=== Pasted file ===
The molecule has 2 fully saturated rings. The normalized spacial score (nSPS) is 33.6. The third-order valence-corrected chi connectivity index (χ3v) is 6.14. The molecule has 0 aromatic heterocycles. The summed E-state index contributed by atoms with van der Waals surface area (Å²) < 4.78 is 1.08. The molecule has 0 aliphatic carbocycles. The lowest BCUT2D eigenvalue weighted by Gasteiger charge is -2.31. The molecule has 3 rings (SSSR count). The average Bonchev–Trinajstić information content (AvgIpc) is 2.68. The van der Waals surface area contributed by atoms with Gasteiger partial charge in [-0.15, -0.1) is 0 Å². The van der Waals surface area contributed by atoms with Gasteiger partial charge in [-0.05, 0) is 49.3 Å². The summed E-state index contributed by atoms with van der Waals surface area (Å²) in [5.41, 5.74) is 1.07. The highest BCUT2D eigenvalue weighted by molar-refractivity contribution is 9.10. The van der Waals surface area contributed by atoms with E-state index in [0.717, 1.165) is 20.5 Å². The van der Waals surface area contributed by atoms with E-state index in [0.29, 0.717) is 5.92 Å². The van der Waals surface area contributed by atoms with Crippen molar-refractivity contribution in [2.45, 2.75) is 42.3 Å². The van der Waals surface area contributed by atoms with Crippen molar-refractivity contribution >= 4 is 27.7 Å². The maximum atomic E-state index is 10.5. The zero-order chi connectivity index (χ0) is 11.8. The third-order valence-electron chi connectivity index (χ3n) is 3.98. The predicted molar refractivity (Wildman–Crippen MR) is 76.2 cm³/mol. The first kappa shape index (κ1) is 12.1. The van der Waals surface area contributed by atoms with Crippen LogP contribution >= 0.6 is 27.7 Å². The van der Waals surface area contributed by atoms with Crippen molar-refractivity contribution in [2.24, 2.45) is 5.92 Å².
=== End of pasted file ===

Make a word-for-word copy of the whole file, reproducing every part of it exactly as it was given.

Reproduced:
The molecule has 2 fully saturated rings. The normalized spacial score (nSPS) is 33.6. The third-order valence-corrected chi connectivity index (χ3v) is 6.14. The molecule has 0 aromatic heterocycles. The summed E-state index contributed by atoms with van der Waals surface area (Å²) < 4.78 is 1.08. The molecule has 0 aliphatic carbocycles. The lowest BCUT2D eigenvalue weighted by Gasteiger charge is -2.31. The molecule has 3 rings (SSSR count). The average Bonchev–Trinajstić information content (AvgIpc) is 2.68. The van der Waals surface area contributed by atoms with Gasteiger partial charge in [-0.15, -0.1) is 0 Å². The van der Waals surface area contributed by atoms with Gasteiger partial charge in [-0.05, 0) is 49.3 Å². The summed E-state index contributed by atoms with van der Waals surface area (Å²) in [5.41, 5.74) is 1.07. The highest BCUT2D eigenvalue weighted by molar-refractivity contribution is 9.10. The van der Waals surface area contributed by atoms with E-state index in [0.717, 1.165) is 20.5 Å². The van der Waals surface area contributed by atoms with E-state index in [0.29, 0.717) is 5.92 Å². The van der Waals surface area contributed by atoms with Crippen molar-refractivity contribution in [2.45, 2.75) is 42.3 Å². The van der Waals surface area contributed by atoms with Crippen molar-refractivity contribution >= 4 is 27.7 Å². The maximum atomic E-state index is 10.5. The zero-order chi connectivity index (χ0) is 11.8. The third-order valence-electron chi connectivity index (χ3n) is 3.98. The predicted molar refractivity (Wildman–Crippen MR) is 76.2 cm³/mol. The first kappa shape index (κ1) is 12.1. The van der Waals surface area contributed by atoms with Crippen LogP contribution >= 0.6 is 27.7 Å². The van der Waals surface area contributed by atoms with Crippen molar-refractivity contribution in [2.24, 2.45) is 5.92 Å².